Isn’t it interesting that a Republican Party, or a Republican Attorney General, wants to allow states to be able to tell businesses in other states what to do. It is like creating 50 federal governments; and ironically leave it to the South Dakota GOP to give us 50 federal governments, isn’t one enough?

  5. Cory Allen Heidelberger Post author | 2018-04-10

    Donald, I love that analysis of the image. The sitting does throw me—it’s out of place with the rest of the symbols, definitely not fitting with the otherwise heroic pose.

  6. Cory Allen Heidelberger Post author | 2018-04-10

    JKC, just as you are, I’m enjoying razzing the Republicans about the philosophical contradictions between their platform and their embrace of the remote sales tax cause.

    But once we’ve had our laugh, I’m keenly interested in pursuing Donald’s observation, that the Internet may have made sales tax—or any tax based on the physical location of a transaction—obsolete. Perhaps our newly fluid boundaries and virtual presence render states’ rights obsolete: how can any one state claim to govern a transaction taking place between two entities in two different jurisdictions, using “money” that exists only as electrons, transferring “goods” that may have no physical existence?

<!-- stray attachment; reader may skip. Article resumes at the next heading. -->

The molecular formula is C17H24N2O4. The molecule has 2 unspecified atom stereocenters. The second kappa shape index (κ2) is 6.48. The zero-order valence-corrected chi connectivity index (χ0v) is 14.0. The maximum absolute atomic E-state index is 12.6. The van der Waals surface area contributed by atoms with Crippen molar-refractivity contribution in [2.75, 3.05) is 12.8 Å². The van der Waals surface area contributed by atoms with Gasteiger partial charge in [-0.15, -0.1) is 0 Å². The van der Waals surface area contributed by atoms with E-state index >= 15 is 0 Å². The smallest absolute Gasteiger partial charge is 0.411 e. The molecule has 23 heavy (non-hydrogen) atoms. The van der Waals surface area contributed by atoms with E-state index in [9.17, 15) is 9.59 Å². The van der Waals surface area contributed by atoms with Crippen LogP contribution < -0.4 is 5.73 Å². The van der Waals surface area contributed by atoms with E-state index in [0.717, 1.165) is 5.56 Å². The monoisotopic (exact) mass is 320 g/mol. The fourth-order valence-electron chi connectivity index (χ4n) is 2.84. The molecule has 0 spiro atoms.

Say, if a guy from Illinois driving an RV through Minnesota picks up a hitchhiker from Alabama in Worthington, and then after riding west into South Dakota, the hitchhiker orders a new backpack from an outfitter in Oregon as the RV cruises past Mitchell, which state gets the sales tax?

  7. grudznick 2018-04-10

    The RV was probably licensed in Box Elder, so South Dakota gets the tax, and the Worthington police get the fine money from the RV driver for pickup up the escaped jail inmate in a town with an anti-hickhiker bent.

  8. Debbo 2018-04-10

    Donald Pay, you are my newest hero and art prof. Thank you.

  9. Lori Stacey 2018-04-11

    Have they both lost their minds? Fighting for more taxes as Republicans?

    Oh, nevermind. Keep right on going with it. These 2 make any other candidates look great!

    As you were. Good luck with all that!

  10. John Kennedy Claussen, Sr. 2018-04-11

    Cory, I would argue that no one in that scenario has jurisdiction. It is further proof of how cyberspace is beginning to erode the concept of sovereign as we know it. The world is obviously changing at a faster rate, which necessitates that we think out of the box, in order to finance government going forward. That is why I support the idea of using some of the interest from all of our trust funds to fund state government instead of continuing to tax the little guy and gal in this state through a regressive tax system.

  11. Debbie 2018-04-11

    Seriously I will take one dumb bimbo over a constitutional lawyer any day of the week- You all have given up on your democracy so easily to this man without a single challenge, and now you are cheering him on over someone who is a useless idiot at best, but hasn’t taken any of your democracy away.

  12. Cory Allen Heidelberger Post author | 2018-04-13

    Debbie, what is your problem, coming on here and telling all of us that we’re all wrong about this or that? I’m not sure whom you hear cheering for Marty Jackley on this blog, but it’s certainly not all of us. Have you not counted all the Sutton voters here?

    Useless idiots erode democracy as surely as corrupt politicians. Noem pushes mindless image politics over intelligent policy discourse. That takes away democracy.